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Pinal County supervisor files claim in lawsuit against top county elections official

A Pinal County supervisor is threatening to sue the county’s top election official for defamation. 

Republican Supervisor Kevin Cavanaugh filed a notice of claim on March 21 against Pinal County Recorder Dana Lewis. 

Cavanaugh cites emails from a so-called whistleblower, someone claiming to work with Lewis, who says Lewis spread rumors the supervisor is secretly recording her conversations.

Cavanaugh, who’s now running for Pinal County sheriff, claims Lewis defamed him by accusing him of making those recordings.

“I think many candidates, if they saw these emails, would be concerned about the way the elections office is being operated,” Cavanaugh said.

Cavanaugh is demanding $456,000 in damages and wants Lewis removed from office. 

Lewis could not be reached for comment. 

The whistleblower’s allegations go far beyond defamation. The emails, obtained by KJZZ, mostly contain claims that the county’s ballot security and tabulation systems are unsecure – and that Lewis allowed the county to use election machines she knew were faulty.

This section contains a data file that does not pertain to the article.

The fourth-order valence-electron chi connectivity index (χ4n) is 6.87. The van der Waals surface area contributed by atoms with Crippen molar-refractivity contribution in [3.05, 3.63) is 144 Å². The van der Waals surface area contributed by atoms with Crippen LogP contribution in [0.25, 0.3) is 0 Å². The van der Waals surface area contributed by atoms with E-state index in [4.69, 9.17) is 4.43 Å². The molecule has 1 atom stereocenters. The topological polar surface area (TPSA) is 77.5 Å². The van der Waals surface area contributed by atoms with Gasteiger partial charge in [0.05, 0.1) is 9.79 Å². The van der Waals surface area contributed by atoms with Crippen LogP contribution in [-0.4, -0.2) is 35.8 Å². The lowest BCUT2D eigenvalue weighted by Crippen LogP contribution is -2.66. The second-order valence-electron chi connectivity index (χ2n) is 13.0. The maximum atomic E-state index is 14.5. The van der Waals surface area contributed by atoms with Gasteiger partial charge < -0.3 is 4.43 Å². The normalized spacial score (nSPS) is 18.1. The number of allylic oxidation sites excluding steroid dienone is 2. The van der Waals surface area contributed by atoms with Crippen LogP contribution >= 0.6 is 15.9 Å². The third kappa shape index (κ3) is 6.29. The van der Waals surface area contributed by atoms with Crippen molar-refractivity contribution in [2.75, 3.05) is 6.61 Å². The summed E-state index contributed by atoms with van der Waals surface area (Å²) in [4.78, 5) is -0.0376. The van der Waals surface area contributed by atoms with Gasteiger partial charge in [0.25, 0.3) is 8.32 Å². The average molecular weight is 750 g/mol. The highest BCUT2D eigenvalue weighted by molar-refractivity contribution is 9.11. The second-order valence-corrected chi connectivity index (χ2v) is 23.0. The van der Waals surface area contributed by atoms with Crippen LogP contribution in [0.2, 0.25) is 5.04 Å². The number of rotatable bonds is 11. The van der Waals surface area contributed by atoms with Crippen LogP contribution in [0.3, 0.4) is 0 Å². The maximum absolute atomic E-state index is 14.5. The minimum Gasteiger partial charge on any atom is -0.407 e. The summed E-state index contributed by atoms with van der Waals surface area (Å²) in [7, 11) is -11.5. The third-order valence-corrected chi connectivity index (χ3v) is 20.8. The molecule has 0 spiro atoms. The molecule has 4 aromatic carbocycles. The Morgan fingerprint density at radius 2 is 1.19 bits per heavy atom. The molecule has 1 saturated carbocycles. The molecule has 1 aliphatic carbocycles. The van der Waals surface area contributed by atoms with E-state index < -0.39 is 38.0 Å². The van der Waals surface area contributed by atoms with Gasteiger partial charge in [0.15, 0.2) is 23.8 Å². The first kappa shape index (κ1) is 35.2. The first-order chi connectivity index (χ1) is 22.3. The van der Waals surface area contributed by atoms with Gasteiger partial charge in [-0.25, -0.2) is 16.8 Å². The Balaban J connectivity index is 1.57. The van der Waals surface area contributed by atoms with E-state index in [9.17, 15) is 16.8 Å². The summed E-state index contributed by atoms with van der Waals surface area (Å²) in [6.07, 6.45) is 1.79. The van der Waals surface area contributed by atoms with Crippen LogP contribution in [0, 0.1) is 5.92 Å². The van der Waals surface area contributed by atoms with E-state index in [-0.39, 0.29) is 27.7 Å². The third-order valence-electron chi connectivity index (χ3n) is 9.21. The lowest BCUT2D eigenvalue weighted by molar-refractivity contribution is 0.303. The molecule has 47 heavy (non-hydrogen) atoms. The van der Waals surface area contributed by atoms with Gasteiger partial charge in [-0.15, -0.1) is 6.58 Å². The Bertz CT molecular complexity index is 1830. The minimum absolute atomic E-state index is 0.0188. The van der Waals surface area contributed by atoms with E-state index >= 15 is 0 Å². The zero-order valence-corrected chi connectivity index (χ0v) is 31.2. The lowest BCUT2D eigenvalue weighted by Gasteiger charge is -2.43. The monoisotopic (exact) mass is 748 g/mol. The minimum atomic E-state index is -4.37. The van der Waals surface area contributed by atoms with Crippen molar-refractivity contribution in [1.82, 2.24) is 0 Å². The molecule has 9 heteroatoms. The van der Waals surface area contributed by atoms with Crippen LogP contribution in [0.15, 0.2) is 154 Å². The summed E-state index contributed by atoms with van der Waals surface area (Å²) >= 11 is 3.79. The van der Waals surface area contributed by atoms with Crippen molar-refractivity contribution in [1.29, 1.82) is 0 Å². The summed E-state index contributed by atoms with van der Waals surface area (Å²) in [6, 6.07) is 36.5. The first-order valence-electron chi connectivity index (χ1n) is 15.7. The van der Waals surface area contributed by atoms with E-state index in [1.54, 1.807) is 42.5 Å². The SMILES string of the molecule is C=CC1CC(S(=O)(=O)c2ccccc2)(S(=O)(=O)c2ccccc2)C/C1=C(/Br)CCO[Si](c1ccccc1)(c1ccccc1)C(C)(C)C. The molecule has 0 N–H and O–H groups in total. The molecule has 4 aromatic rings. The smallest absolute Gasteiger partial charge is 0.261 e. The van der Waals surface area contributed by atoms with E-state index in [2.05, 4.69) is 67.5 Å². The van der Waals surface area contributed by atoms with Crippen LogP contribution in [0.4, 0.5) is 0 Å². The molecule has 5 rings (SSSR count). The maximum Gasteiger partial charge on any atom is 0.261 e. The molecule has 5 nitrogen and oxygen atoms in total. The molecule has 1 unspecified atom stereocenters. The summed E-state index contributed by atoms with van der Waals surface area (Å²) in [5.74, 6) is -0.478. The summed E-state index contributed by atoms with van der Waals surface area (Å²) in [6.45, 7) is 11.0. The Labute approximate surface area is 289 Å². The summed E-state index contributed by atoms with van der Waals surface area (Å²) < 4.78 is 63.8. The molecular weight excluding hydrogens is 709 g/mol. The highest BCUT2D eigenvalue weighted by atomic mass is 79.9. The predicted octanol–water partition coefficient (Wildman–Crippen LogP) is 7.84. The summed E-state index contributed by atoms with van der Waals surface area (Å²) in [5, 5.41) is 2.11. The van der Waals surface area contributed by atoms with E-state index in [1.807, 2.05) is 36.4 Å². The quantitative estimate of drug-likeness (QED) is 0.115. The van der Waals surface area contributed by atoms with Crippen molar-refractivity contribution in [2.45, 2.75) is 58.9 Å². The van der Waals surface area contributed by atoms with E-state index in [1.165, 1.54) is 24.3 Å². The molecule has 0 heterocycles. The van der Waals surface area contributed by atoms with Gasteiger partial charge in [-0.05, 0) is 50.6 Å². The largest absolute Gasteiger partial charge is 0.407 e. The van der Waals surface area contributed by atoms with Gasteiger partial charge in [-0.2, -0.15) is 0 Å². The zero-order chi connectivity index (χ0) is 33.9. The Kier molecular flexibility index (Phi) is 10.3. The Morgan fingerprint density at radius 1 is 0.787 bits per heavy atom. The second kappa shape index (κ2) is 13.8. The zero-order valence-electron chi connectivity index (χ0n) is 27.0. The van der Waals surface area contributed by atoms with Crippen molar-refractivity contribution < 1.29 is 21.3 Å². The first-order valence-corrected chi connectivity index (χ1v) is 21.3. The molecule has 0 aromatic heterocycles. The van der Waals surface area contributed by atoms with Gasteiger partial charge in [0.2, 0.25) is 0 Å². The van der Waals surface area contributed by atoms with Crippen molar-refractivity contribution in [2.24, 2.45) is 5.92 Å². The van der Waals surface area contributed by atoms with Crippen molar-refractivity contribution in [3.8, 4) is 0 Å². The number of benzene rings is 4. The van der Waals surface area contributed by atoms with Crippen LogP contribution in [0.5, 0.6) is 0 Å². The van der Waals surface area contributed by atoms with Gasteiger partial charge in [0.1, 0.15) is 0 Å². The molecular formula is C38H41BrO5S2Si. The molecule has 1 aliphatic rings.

Lewis is not only the county recorder, but also the de facto elections director. Former Elections Director Geraldine Roll resigned in June and said county supervisors had tried to politicize the elections. Since then, Lewis has been the head of all election matters.

“I'm not the only person who has witnessed what I have told you, they simply keep quiet due to fear of retaliation, or the fact that Dana just recently promoted or gave them a substantial pay raise. … My days at the county are numbered,” one email states.

“The issues that have been brought up were potential problems that had to do with machines or equipment, perhaps human error,” Cavanaugh said. “Those things need to be examined.”

Cavanaugh also claims Pinal County Attorney Kent Volkmer did not thoroughly investigate the whistleblower’s claims after Cavanaugh shared them with the attorney’s office. 

When reached for comment, Volkmer says he can’t say much, and Cavanaugh knows it.

“This is a game I’ve been playing for over a year now where he internationally sets up something where he’s hoping I screw up, I make a comment that I'm not lawfully permitted to make, then he gets to file a bar complaint,” Volkmer said.

Volkmer also said he requested that this issue be discussed openly on Wednesday at the next board meeting.

“At some point I’ll be able to correct inaccuracies in what was relayed to you and verify other things that were potentially correct,” he told KJZZ.

Volkmer and Cavanaugh butted heads over elections in 2023 when Cavanaugh tried to mandate hand-count only elections and do away with machine tabulation. Volkmer warned that was illegal, and would result in a lawsuit the county would lose.

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Camryn Sanchez is a field correspondent at KJZZ covering everything to do with state politics.